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    I know that i may not be believed because i am trying to sell them, but to me there is no doubt that the Bermudan is a better all round rig. It will sail closer to the wind, it can be reefed much quicker and more easily, it has more reefing options (ie a bigger range), is a simpler rig. If the sail is kept rolled up on the mast when not in use it keeps the sail cloth crease free. The only down side is that it takes a little longer to take apart if you want to dismantle it to stow under the thwarts in the canoe. This was the main reason that we brought out the Expedition lugsail because we thought paddlers wanted this ability. But personally i have sailed with Bermudan rigs for years and know how good they are.

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    Quote Originally Posted by lubaloo View Post
    I've been thinking about buying the SD Expedition Rig 35 for a while, but now I wonder if I'd be better off with this new rig.

    How should I decide between the two - in simple bullets what are the different benefits of the two rigs?

    e.g. Bermuda Expedition - more reefable, faster, Lugsail Expedition - more stable, easier to rig, better for inexperienced sailors etc

    Not saying the above is right, but seems to be what I'm picking up from the thread...
    It might be a good idea to phone Solway Dory and have a chat, they're very friendly and helpful.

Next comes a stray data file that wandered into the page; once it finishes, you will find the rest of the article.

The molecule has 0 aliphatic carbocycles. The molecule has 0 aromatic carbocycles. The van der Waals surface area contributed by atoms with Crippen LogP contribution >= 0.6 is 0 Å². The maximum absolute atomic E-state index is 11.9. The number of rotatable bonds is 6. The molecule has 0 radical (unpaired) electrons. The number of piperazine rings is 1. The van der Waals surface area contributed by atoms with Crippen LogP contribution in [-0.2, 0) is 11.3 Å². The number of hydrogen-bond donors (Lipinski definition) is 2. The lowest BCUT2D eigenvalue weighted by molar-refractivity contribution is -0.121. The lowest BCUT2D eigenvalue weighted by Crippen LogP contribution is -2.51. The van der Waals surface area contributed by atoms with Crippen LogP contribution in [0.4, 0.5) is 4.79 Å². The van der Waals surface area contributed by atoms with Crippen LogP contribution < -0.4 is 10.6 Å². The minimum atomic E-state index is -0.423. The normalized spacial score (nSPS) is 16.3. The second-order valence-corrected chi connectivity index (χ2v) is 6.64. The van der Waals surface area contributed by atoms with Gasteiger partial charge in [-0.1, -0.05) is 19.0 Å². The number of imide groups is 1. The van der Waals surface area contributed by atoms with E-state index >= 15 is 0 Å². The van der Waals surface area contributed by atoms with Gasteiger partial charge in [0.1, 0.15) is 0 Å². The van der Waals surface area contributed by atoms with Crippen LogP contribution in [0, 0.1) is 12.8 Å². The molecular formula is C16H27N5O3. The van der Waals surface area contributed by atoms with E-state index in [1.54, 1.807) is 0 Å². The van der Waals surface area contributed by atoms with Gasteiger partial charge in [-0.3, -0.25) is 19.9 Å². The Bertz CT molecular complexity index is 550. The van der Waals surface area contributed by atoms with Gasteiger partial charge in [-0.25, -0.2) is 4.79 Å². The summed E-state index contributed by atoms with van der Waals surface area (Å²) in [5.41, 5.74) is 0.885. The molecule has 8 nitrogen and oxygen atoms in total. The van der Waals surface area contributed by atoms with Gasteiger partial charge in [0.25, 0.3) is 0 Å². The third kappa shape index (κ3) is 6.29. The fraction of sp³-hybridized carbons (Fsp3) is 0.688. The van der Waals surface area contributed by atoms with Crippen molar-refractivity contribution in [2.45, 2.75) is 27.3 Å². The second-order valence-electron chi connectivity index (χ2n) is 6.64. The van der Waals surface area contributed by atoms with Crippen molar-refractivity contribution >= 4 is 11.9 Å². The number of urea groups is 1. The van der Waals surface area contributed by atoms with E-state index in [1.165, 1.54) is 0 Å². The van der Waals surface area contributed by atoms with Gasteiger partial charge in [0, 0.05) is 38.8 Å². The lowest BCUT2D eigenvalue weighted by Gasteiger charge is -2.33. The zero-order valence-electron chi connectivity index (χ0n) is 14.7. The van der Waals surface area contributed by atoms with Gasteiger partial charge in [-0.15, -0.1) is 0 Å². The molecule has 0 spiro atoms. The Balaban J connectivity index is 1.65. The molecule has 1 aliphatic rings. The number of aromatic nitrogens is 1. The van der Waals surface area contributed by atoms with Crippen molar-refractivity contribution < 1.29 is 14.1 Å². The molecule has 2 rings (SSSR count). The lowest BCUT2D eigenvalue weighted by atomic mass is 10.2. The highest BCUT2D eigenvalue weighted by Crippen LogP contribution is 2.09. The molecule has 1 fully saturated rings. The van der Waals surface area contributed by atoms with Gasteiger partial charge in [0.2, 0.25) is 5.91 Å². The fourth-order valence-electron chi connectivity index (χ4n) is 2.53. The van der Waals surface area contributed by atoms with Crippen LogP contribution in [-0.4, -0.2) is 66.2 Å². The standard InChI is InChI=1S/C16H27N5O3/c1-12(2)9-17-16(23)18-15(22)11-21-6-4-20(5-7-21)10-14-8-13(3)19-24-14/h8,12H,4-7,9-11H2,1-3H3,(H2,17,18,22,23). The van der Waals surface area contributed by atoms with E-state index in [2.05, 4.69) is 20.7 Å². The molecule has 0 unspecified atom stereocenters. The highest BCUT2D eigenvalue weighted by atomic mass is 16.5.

My own comments would be that you wouldn't be disappointed with either rig. The Lugsail may be very slightly more stable but I'd say that this fact is more than compensated for by the reefing benefits of the Bermudan. There's really no reason to ever be overpowered with it as it's so easy to reef and allows you to really fine tune the amount of sail available exactly to your requirements. I was the first person to have an Expedition Lugsail with reefing points (my existing Expedition 35' Lugsail rig was used as the prototype for the High Spec rig) and it's great to know that if things get a bit scary you have the bail out option of a reef. The problem with the reefing Lugsail is that it's a bit all or nothing in that when reefed it's pretty small. There have been times when it would have been nice to have something in between the full sail and the very small reefed sail and that's exactly what the Bermudan gives you. I agree with Steamerpoint that the Lugsail looks great and I have absolutely no regrets about buying mine, it's taken me on some great adventures and given me more enjoyment than I would have ever imagined possible but if I had to choose which rig to buy now it'd be the Bermudan for me. It has some significant advantages and is slightly cheaper into the bargain.